One solution to this problem is for the application to open the device for FILE_FLAG_OVERLAPPED and issue the IOCTL using an OVERLAPPED structure. A driver can then set a cancel routine on the IRP (using IoSetCancel Routine), mark the IRP pending, (using IoMarkIrpPending), and queue the IRP internally before returning STATUS_ PENDING to the caller. A KMDF driver is, of course, relieved from having to do these sorts of machinations and just needs to keep the request in progress and cancellable, such as on a WDFQUEUE.
Using this approach has two advantages:
The application will be notified that the buffer is mapped when it receives ERROR_IO_PENDING back from the IOCTL call, and will know when the buffer has been unmapped when the IOCTL finally completes.
The driver, via its cancel routine (WDM) or an EvtIoCanceledOnQueue event processing callback (KMDF), can be notified when the application exits or cancels the IO so that it can perform the operations necessary to complete the IOCTL and thus have the MDL allocation for the operation unmapped.
Allocating and Mapping Pages
That leaves us with the second scheme mentioned above: Allocating pages of memory and mapping the pages into the user virtual address space of a specified process. This scheme is surprisingly easy, uses APIs familiar to most Windows driver writers, and yet allows the driver to retain maximum control of the type of memory being allocated.
The driver uses whatever standard method it desires to allocate the memory to be shared. For example, if the driver needs a device (logical) address appropriate for DMA, as well as a kernel virtual address for the memory block, it could allocate the memory using AllocateCommonBuffer. If no special memory characteristics are required and the amount of memory to be shared is modest, the driver can allocate the buffer from zero-filled, non-paged physical memory pages.
Allocating zero filled, non-paged, pages from main memory is done using MmAllocatePagesForMDL or MmAllocate PagesForMdlEx (Srv2003 SP1 and later). This function returns an MDL that describes the memory allocation. The driver maps the allocated pages described by the MDL into kernel virtual address space using the function MmGetSystemAddressForMdlSafe. Allocating pages from main memory is inherently more secure than using paged or non-paged pool, which is never a good idea.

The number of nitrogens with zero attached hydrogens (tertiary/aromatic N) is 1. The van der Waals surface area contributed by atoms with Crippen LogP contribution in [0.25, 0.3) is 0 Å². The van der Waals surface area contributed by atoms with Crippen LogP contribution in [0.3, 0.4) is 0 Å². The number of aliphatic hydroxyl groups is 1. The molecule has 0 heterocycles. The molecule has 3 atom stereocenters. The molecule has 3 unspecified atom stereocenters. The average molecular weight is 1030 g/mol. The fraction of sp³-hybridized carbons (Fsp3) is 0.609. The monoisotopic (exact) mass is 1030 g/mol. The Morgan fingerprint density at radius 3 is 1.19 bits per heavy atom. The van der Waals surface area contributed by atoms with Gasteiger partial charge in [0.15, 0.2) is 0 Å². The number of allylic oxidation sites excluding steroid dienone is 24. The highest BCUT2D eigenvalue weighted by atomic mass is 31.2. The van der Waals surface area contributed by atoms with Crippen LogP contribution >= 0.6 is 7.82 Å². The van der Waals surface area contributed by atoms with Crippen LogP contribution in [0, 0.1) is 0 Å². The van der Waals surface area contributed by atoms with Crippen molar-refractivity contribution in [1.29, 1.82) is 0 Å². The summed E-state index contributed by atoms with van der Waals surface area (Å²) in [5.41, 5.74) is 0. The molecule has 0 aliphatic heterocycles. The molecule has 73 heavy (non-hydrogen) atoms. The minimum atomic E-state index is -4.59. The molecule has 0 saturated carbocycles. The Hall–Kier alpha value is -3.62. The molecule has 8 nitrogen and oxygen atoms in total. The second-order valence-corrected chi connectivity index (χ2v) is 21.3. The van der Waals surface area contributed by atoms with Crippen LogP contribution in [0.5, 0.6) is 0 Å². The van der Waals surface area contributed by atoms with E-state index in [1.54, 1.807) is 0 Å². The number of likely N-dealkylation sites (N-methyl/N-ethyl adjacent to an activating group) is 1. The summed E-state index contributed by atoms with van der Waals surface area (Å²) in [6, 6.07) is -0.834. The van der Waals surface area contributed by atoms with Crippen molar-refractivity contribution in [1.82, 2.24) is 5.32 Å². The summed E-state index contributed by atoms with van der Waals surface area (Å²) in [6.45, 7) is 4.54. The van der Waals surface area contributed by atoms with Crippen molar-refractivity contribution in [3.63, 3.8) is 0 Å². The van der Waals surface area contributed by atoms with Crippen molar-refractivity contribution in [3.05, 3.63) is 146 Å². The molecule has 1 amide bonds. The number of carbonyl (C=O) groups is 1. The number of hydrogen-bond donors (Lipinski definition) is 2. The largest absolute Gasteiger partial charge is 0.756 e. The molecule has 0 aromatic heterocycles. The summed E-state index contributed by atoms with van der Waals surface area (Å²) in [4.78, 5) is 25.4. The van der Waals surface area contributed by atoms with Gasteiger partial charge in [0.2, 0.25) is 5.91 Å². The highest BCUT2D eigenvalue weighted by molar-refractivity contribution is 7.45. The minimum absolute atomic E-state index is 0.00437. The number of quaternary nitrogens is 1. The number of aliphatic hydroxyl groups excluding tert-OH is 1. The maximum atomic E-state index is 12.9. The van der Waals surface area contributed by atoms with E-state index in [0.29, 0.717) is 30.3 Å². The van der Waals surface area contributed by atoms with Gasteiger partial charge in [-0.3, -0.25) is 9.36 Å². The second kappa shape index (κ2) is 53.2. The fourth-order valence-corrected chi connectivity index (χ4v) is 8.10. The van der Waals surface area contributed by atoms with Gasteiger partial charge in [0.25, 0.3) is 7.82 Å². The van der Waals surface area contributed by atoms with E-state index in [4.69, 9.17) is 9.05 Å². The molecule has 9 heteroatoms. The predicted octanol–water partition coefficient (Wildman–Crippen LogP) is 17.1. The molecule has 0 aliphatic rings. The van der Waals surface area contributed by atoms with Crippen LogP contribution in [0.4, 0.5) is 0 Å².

With an MDL built that describes the memory to be shared, the driver is now ready to map those pages into the address space of the user process. This is accomplished using the function MmMapLockedPagesSpecifyCache. The only "tricks" you need to know about calling this function are:
You must call the function from within the context of the process into which you want to map the buffer.
You specify UserMode for the AccessMode parameter. The value returned from the MmMap LockedPagesSpecifyCache call is the user virtual address into which the memory described by the MDL has been mapped. The driver can return that to the user application in a buffer in response to an IOCTL.
You need a way to perform cleanup of the allocated memory when it is no longer needed. In other words, you are going to need to call MmFreePagesFromMdl to release the memory pages and call IoFreeMdl to delete the MDL that was allocated by the call to MmAllocatePages ForMdl(Ex). You'll almost certainly need to do this in your drivers IRP_MJ_CLEANUP handler (WDM) or EvtFileCleanup event processing callback (KMDF).
That's all there is to it. Put together, the code to accomplish this process is shown in Figure 1.
PVOID CreateAndMapMemory(PMDL* PMemMdl,PVOID* UserVa)
// Initialize the Physical addresses need for MmAllocatePagesForMdl
lowAddress.QuadPart = 0;
totalBytes.QuadPart = PAGE_SIZE;
// Allocate a 4K buffer to share with the application
mdl = MmAllocatePagesForMdl(lowAddress,highAddress,lowAddress,totalBytes);
// The preferred way to map the buffer into user space
MmMapLockedPagesSpecifyCache(mdl, // MDL
UserMode, // Mode
MmCached, // Caching
NULL, // Address
FALSE, // Bugcheck?
NormalPagePriority); // Priority
// If we get NULL back, the request didn't work.
// I'm thinkin' that's better than a bug check anyday.
// Return the allocated pointers
*UserVa = userVAToReturn;
*PMemMdl = mdl;
DbgPrint("UserVA = 0x%0x\n", userVAToReturn);
Figure 1 -- Allocating Pages and Mapping Into User Mode